View of a cargo ship from atop a crane at the Port of Charleston in South Carolina
The numbers: The U.S. trade deficit in goods narrowed 4.6% in January, according to the Commerce Department’s advanced estimate released Friday. The gap in goods narrowed to $ 65.5 billion in the first month of 2020 from $68.7 billion in December. That was much steeper narrowing than the $67.9 billion estimate of economists polled by MarketWatch.
The report also showed a 0.2% decline in wholesale inventories. And advanced retail inventories were flat. Excluding autos, retail inventories were down 0.5%.
What happened: Imports sank faster than exports in January.
The weakness in imports was broad-based, with only industrial supplies and consumer goods gaining. The decline in exports was led by “other goods.”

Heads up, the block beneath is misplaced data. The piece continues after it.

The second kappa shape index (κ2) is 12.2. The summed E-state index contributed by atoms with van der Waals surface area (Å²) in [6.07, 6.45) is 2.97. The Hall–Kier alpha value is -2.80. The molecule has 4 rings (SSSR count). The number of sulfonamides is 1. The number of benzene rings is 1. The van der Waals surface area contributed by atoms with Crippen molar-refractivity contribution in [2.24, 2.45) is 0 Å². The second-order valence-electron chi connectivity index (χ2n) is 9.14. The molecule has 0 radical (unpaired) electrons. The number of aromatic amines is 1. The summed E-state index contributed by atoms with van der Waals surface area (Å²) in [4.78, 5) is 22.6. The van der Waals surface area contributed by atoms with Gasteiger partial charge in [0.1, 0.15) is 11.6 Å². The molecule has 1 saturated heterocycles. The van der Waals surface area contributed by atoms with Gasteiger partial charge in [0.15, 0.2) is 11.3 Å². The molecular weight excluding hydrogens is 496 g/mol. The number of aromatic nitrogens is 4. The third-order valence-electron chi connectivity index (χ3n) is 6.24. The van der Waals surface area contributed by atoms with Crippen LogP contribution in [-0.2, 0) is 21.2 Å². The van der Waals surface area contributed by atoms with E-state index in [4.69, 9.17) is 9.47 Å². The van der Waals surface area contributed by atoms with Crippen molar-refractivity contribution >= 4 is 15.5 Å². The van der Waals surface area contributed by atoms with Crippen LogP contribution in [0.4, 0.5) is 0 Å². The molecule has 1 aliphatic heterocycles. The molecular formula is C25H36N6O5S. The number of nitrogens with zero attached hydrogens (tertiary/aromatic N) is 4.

The government will release overall trade numbers for January next week but the size of the deficit is closely tied to changes in the exports and imports of goods.
Big picture: Economists are waiting for economic data to see how the coronavirus crisis affects the global economy. The crisis is likely to result in a narrowing of the overall trade deficit, according to economists. This might be a boost to first quarter growth, but is likely to be offset by a drag on inventories.
What they are saying? “The plunge in the deficit is over, but exporters still under pressure,” said Ian Shepherdson, chief economist at Pantheon Macroeconomics.
Market reaction: Stocks renewed their descent on Friday The Dow Jones Industrial Average DJIA, -4.14% fell 1,190.95 points Thursday, its largest one day drop in history.